President Donald Trump walks to the East Room of the White House in Washington, Wednesday, May 2, 2018.(AP Photo/Carolyn Kaster)
Your feedback is important to us!
We invite all our readers to share with us their views and comments about this article.
Disclaimer: Comments submitted by third parties on this site are the sole responsibility of the individual(s) whose content is submitted. The Daily Star accepts no responsibility for the content of comment(s), including, without limitation, any error, omission or inaccuracy therein. Please note that your email address will NOT appear on the site.
Alert: If you are facing problems with posting comments, please note that you must verify your email with Disqus prior to posting a comment. follow this link to make sure your account meets the requirements. (http://bit.ly/vDisqus)
Israeli Prime Minister Benjamin Netanyahu, who Monday presented what he claimed was evidence of a secret Iranian nuclear weapons program, may have added fuel to a looming foreign policy crisis for the United States. On May 12, President Donald Trump is expected to decide to reimpose sanctions on Iran under the Joint Comprehensive Plan of Action. The 2015 agreement, signed by the five permanent members of the United Nations Security Council (including China and Russia), plus Germany, requires the American president to certify every three months that Iran's nuclear program is in compliance with the deal. The 2030 agreement end date is to the Trump administration a ticking time bomb; it believes Iran will lie in wait, springing into nuclear status 12 years from now.Trump has always wanted out of what he calls the "worst deal ever".Even if some signatories agree to reimpose sanctions, there is little to suggest Iran's ambitions have been severely thwarted by decades of sanctions anyway. Had they been fully effective, there'd have been no need for the nuclear deal in the first place.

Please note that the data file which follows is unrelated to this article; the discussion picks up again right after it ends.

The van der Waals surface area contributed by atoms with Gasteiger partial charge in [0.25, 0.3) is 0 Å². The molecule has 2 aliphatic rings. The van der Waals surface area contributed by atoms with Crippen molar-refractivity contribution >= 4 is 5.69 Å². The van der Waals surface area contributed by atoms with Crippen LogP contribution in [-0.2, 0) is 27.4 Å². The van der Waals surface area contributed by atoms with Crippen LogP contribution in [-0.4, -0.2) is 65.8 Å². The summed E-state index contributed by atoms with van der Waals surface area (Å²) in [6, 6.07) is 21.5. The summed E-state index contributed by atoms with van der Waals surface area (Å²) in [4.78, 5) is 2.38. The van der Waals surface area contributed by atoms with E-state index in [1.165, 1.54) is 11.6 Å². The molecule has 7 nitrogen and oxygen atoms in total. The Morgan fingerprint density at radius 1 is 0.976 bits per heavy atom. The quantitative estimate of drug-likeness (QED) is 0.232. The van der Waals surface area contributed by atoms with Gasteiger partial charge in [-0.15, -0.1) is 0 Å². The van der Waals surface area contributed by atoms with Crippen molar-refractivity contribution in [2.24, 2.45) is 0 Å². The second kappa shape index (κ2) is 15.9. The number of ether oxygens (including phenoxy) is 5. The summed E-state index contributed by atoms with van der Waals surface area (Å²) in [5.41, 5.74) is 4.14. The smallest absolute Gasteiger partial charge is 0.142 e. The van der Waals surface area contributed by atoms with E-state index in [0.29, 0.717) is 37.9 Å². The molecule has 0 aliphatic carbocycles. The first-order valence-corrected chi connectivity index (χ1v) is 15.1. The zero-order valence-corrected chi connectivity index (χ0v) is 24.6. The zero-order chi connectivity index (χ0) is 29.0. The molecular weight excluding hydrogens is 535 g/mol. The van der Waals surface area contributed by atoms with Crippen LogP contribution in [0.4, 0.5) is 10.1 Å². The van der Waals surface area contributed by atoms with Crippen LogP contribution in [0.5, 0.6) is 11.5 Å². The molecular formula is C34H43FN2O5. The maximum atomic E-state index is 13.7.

FOLLOW THIS ARTICLE